Using plaster if you plan to tile a wall is an excellent option because it offers many advantages instead of drywall. In older houses, you would most likely see plaster as the wall covering because plaster offers resistance against noise and fire.
Throughout this article, you will learn how to tile over a plaster surface and how you should install plaster on a wall’s surface to prepare it for tiling. You will also learn certain necessary precautions that you will need to follow for tiling on plasterboard.
- 1 Tiling over plaster, some helpful tips:
- 2 Tiling a plastered wall, some helpful tips:
- 3 Do you plaster before tiling? Some helpful tips:
- 4 Plastering a wall for tiling, some helpful tips:
- 5 Priming plaster before tiling, some helpful tips:
- 6 Tiling on damp plaster, some helpful tips:
- 7 Tiling on new plaster, some helpful tips:
- 8 Tiling on old plaster, some helpful tips:
- 9 Tiling on plaster skim, some helpful tips:
Tiling over plaster, some helpful tips:
In general, the first step for tiling over plaster surfaces is to test the surface to ensure it can bear the weight of the tiles. Prepare the surface and get rid of any loose plaster or wallpapers and repair any areas that need patching.
Applying plaster before tiling is becoming increasingly popular because of its durability and strength. Installing plaster over the surface prepares it for laying tiles more efficiently and effectively. To tile over the plaster surface successfully, you need to follow the steps mentioned below.
● Step 1: Testing the surface
Before installing tiles on the plaster surface, you need to test if the plaster surface will support the tiles properly. For this purpose, gently apply pressure on the plaster surface to see if the surface could crumble. The maximum weight skimmed plaster can bear is 4.1 psi, so make sure that the tiles you choose are a suitable choice and will be able to maintain their grip over time.
● Step 2: Prepare the surface
To prepare for tiling, firstly, remove any loose paint and wallpaper from the surface. Also, scrub the surface with sandpaper to allow for a strong grip on the adhesive. Mark any cracked plaster on the surface and patch them with fresh material. Let any fresh plaster dry, and then begin tiling. Freshly applied plaster usually takes 4 weeks to dry.
If the plaster on the surface is old, make sure there is no loose plaster or cracks on the surface, and then you can start your tiling project. If you are tiling in wet conditions where moisture can affect your tiles, then seal the plaster with PVA before tiling.
● Step 3: Install the tiles
Your surface is now ready for tiling. The first step in tiling is to prepare the thin-set. Carefully mix the thin-set according to the instructions. The thin-set usually takes 30 to 40 minutes until it hardens and is ready to use. After the thin-set is prepared, apply it on the back of the tile and the targeted area and push the tile on the wall. Move the tile back and forth a bit to ensure that it settles. After placing the first tile, pull it back using a trowel and check the back of the tile. If there is still 80-90 % of thin-set coverage on the back of the tile, then your thin-set is ready. Otherwise, mix more thin-set to make it hard enough so that it can hold the tiles still.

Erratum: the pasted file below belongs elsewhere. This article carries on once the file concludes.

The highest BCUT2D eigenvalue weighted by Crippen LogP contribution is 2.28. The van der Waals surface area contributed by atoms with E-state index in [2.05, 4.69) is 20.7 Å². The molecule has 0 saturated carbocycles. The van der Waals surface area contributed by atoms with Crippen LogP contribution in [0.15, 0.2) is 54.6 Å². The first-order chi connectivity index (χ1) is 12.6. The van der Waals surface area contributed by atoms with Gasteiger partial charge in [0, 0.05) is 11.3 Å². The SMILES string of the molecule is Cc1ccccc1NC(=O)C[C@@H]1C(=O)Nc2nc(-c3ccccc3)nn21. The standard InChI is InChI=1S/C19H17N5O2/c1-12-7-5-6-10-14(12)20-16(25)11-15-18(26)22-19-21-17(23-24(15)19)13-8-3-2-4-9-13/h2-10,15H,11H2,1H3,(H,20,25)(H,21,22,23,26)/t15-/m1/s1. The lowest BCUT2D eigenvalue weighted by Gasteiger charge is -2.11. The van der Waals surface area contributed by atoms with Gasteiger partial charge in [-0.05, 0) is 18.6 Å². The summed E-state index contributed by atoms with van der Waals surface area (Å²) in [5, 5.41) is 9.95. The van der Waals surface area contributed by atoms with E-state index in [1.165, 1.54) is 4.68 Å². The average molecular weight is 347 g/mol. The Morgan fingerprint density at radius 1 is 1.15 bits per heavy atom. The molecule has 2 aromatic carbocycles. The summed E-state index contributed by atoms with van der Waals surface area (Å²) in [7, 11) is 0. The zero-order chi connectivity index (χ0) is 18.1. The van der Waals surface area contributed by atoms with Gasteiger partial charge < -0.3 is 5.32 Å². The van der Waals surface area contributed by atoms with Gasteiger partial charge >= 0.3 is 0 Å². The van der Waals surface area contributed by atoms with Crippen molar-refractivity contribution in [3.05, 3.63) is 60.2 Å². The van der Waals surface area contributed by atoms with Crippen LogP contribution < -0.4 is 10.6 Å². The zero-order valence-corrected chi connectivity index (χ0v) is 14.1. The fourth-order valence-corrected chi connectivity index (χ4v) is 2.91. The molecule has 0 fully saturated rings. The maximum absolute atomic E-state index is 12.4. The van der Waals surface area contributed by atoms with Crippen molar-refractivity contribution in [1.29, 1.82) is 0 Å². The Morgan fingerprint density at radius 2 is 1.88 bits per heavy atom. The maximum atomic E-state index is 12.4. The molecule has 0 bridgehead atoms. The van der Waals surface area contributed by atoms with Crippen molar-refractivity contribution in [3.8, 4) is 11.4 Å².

Repeat the procedure and complete the whole row. When placing the tiles, it is important to maintain an equal distance between all the tiles. For this purpose, you can use plastic spacers. Sometimes, at the corners or at the end of the row, the general tile size cannot be fitted, so it will need to be cut accordingly. Taping tiles with the painter’s tape is also recommended until the thin-set settles the tiles.
The spacers that are placed between the tiles should be able to be removed after the thin-set dries. So you should be very careful when placing the spacers between the tiles and make sure to clean any excessive amount of thin-set from the tiles and in between the tiles. It is easier to clean the thin-set when it’s wet, so be sure to clean the thin-set from the floor or wall where there is no tile at the end of the day because after drying, it will become the part of the surface and will make an uneven or bumpy surface.
● Step 4: Let the thin-set dry
The thin-set usually takes 24 hours to dry, be sure to avoid putting any pressure on the tiles during this time. After 24 hours, remove the plastic spacers and painter’s tape from the tiles. Now it’s time to use grout. Prepare the grout according to the manufacturer’s instructions if your grout is not already premixed. After applying the grout between the tiles, wait for an hour to dry the grout. Clean the front surface with a sponge or mop.
Tiling a plastered wall, some helpful tips:
In general, the first step when tiling over a plastered wall is to examine the surface and prepare it for tiling. If you are tiling over the freshly applied plaster, wait until the plaster is completely dry before you begin. Seal the plaster surface to protect against any moisture and humidity.
● Step 1: Examine the plaster and prepare the surface
Begin your tiling project by examining the surface and look for any old fittings that need to be removed. Remove any screws, nails, and loose plaster from the surface. Repair any cracked plaster and mark all uneven spots. Then, level the surface and make sure to wipe away any dust or debris.
● Step 2: Seal the plaster